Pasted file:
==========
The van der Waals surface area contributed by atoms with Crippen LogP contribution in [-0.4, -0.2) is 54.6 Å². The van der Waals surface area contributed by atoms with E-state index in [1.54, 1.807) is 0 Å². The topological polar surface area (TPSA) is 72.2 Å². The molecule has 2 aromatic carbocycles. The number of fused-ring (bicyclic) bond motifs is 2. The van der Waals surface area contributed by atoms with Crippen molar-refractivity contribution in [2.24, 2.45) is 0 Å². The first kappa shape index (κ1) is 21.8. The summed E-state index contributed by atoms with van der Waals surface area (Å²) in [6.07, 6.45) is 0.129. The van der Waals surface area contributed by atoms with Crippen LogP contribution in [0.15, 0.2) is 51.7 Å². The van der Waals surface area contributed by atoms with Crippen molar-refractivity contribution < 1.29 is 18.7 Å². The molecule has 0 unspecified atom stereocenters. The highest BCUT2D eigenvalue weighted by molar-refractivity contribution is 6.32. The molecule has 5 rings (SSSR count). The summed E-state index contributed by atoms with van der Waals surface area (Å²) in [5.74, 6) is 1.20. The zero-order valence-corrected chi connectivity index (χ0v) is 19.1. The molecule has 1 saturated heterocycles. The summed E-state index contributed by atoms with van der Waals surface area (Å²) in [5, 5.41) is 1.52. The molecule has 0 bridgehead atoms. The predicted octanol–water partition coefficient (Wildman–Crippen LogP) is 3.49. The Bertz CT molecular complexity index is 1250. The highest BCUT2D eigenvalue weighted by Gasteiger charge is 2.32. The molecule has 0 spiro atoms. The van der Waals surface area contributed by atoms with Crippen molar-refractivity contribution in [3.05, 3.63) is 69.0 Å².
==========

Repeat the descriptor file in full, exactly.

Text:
The van der Waals surface area contributed by atoms with Crippen LogP contribution in [-0.4, -0.2) is 54.6 Å². The van der Waals surface area contributed by atoms with E-state index in [1.54, 1.807) is 0 Å². The topological polar surface area (TPSA) is 72.2 Å². The molecule has 2 aromatic carbocycles. The number of fused-ring (bicyclic) bond motifs is 2. The van der Waals surface area contributed by atoms with Crippen molar-refractivity contribution in [2.24, 2.45) is 0 Å². The first kappa shape index (κ1) is 21.8. The summed E-state index contributed by atoms with van der Waals surface area (Å²) in [6.07, 6.45) is 0.129. The van der Waals surface area contributed by atoms with Crippen LogP contribution in [0.15, 0.2) is 51.7 Å². The van der Waals surface area contributed by atoms with Crippen molar-refractivity contribution < 1.29 is 18.7 Å². The molecule has 0 unspecified atom stereocenters. The highest BCUT2D eigenvalue weighted by molar-refractivity contribution is 6.32. The molecule has 5 rings (SSSR count). The summed E-state index contributed by atoms with van der Waals surface area (Å²) in [5.74, 6) is 1.20. The zero-order valence-corrected chi connectivity index (χ0v) is 19.1. The molecule has 1 saturated heterocycles. The summed E-state index contributed by atoms with van der Waals surface area (Å²) in [5, 5.41) is 1.52. The molecule has 0 bridgehead atoms. The predicted octanol–water partition coefficient (Wildman–Crippen LogP) is 3.49. The Bertz CT molecular complexity index is 1250. The highest BCUT2D eigenvalue weighted by Gasteiger charge is 2.32. The molecule has 0 spiro atoms. The van der Waals surface area contributed by atoms with Crippen molar-refractivity contribution in [3.05, 3.63) is 69.0 Å².